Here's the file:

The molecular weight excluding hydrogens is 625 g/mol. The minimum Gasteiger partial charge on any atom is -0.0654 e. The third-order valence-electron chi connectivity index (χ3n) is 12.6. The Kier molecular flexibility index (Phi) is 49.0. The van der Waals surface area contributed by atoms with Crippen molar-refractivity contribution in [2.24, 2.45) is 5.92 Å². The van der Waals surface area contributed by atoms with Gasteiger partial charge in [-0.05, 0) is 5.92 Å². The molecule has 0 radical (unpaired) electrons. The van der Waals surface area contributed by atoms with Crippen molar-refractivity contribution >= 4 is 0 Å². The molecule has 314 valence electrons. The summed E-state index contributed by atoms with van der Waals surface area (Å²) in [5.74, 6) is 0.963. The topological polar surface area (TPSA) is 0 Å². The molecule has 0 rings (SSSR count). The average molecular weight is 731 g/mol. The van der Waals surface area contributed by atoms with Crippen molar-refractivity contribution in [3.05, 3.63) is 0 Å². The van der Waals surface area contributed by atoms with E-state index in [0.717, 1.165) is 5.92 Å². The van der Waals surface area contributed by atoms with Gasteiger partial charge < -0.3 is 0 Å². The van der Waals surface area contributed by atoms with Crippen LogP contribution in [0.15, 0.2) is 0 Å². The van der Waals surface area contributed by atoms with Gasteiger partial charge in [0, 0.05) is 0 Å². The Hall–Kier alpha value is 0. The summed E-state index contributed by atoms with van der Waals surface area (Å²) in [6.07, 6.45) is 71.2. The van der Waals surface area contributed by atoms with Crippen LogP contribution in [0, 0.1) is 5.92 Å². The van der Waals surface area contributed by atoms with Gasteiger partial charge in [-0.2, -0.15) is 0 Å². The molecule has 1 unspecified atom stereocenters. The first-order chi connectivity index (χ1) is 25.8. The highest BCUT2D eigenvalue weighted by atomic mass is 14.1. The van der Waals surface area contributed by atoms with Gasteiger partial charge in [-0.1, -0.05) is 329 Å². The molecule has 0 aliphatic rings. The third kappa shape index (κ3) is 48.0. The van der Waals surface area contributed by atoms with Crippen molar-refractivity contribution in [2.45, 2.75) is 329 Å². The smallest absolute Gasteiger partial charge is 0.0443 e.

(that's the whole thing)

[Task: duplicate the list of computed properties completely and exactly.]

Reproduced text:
The molecular weight excluding hydrogens is 625 g/mol. The minimum Gasteiger partial charge on any atom is -0.0654 e. The third-order valence-electron chi connectivity index (χ3n) is 12.6. The Kier molecular flexibility index (Phi) is 49.0. The van der Waals surface area contributed by atoms with Crippen molar-refractivity contribution in [2.24, 2.45) is 5.92 Å². The van der Waals surface area contributed by atoms with Gasteiger partial charge in [-0.05, 0) is 5.92 Å². The molecule has 0 radical (unpaired) electrons. The van der Waals surface area contributed by atoms with Crippen molar-refractivity contribution >= 4 is 0 Å². The molecule has 314 valence electrons. The summed E-state index contributed by atoms with van der Waals surface area (Å²) in [5.74, 6) is 0.963. The topological polar surface area (TPSA) is 0 Å². The molecule has 0 rings (SSSR count). The average molecular weight is 731 g/mol. The van der Waals surface area contributed by atoms with Crippen molar-refractivity contribution in [3.05, 3.63) is 0 Å². The van der Waals surface area contributed by atoms with E-state index in [0.717, 1.165) is 5.92 Å². The van der Waals surface area contributed by atoms with Gasteiger partial charge < -0.3 is 0 Å². The van der Waals surface area contributed by atoms with Crippen LogP contribution in [0.15, 0.2) is 0 Å². The van der Waals surface area contributed by atoms with Gasteiger partial charge in [0, 0.05) is 0 Å². The Hall–Kier alpha value is 0. The summed E-state index contributed by atoms with van der Waals surface area (Å²) in [6.07, 6.45) is 71.2. The van der Waals surface area contributed by atoms with Crippen LogP contribution in [0, 0.1) is 5.92 Å². The van der Waals surface area contributed by atoms with Gasteiger partial charge in [-0.2, -0.15) is 0 Å². The molecule has 1 unspecified atom stereocenters. The first-order chi connectivity index (χ1) is 25.8. The highest BCUT2D eigenvalue weighted by atomic mass is 14.1. The van der Waals surface area contributed by atoms with Gasteiger partial charge in [-0.1, -0.05) is 329 Å². The molecule has 0 aliphatic rings. The third kappa shape index (κ3) is 48.0. The van der Waals surface area contributed by atoms with Crippen molar-refractivity contribution in [2.45, 2.75) is 329 Å². The smallest absolute Gasteiger partial charge is 0.0443 e.